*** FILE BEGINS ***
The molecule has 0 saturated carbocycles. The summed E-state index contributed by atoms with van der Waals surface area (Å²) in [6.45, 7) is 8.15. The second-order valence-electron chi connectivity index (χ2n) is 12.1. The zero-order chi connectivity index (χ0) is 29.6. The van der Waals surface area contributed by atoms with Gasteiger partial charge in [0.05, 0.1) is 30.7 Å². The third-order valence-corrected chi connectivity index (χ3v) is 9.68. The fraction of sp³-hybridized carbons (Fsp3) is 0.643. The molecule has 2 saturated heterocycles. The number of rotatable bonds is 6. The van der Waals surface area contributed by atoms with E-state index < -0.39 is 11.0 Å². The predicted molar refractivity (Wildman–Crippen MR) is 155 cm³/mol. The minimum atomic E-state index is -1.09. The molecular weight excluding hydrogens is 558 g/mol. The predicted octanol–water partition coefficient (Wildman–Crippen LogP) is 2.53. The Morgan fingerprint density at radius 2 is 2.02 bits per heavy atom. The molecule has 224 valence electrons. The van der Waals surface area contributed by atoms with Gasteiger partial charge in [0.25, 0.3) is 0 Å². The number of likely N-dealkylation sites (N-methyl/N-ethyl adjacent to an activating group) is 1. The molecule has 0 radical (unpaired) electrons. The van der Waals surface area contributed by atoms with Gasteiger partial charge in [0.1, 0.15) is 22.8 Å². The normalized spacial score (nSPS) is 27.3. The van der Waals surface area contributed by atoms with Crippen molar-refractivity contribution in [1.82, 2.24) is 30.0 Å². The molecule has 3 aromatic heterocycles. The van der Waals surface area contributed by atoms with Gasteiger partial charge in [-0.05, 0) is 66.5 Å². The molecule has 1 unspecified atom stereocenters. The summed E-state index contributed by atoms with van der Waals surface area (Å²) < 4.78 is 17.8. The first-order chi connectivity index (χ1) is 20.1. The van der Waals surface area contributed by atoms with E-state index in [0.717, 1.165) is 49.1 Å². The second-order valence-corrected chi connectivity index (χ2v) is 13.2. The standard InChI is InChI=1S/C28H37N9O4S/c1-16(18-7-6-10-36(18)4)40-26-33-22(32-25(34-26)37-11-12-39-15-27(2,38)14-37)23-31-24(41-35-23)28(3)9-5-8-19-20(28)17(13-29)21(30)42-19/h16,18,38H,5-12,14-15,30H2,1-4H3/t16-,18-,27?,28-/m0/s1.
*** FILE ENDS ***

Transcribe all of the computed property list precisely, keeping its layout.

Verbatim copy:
The molecule has 0 saturated carbocycles. The summed E-state index contributed by atoms with van der Waals surface area (Å²) in [6.45, 7) is 8.15. The second-order valence-electron chi connectivity index (χ2n) is 12.1. The zero-order chi connectivity index (χ0) is 29.6. The van der Waals surface area contributed by atoms with Gasteiger partial charge in [0.05, 0.1) is 30.7 Å². The third-order valence-corrected chi connectivity index (χ3v) is 9.68. The fraction of sp³-hybridized carbons (Fsp3) is 0.643. The molecule has 2 saturated heterocycles. The number of rotatable bonds is 6. The van der Waals surface area contributed by atoms with E-state index < -0.39 is 11.0 Å². The predicted molar refractivity (Wildman–Crippen MR) is 155 cm³/mol. The minimum atomic E-state index is -1.09. The molecular weight excluding hydrogens is 558 g/mol. The predicted octanol–water partition coefficient (Wildman–Crippen LogP) is 2.53. The Morgan fingerprint density at radius 2 is 2.02 bits per heavy atom. The molecule has 224 valence electrons. The van der Waals surface area contributed by atoms with Gasteiger partial charge in [0.25, 0.3) is 0 Å². The number of likely N-dealkylation sites (N-methyl/N-ethyl adjacent to an activating group) is 1. The molecule has 0 radical (unpaired) electrons. The van der Waals surface area contributed by atoms with Gasteiger partial charge in [0.1, 0.15) is 22.8 Å². The normalized spacial score (nSPS) is 27.3. The van der Waals surface area contributed by atoms with Crippen molar-refractivity contribution in [1.82, 2.24) is 30.0 Å². The molecule has 3 aromatic heterocycles. The van der Waals surface area contributed by atoms with Gasteiger partial charge in [-0.05, 0) is 66.5 Å². The molecule has 1 unspecified atom stereocenters. The summed E-state index contributed by atoms with van der Waals surface area (Å²) < 4.78 is 17.8. The first-order chi connectivity index (χ1) is 20.1. The van der Waals surface area contributed by atoms with E-state index in [0.717, 1.165) is 49.1 Å². The second-order valence-corrected chi connectivity index (χ2v) is 13.2. The standard InChI is InChI=1S/C28H37N9O4S/c1-16(18-7-6-10-36(18)4)40-26-33-22(32-25(34-26)37-11-12-39-15-27(2,38)14-37)23-31-24(41-35-23)28(3)9-5-8-19-20(28)17(13-29)21(30)42-19/h16,18,38H,5-12,14-15,30H2,1-4H3/t16-,18-,27?,28-/m0/s1.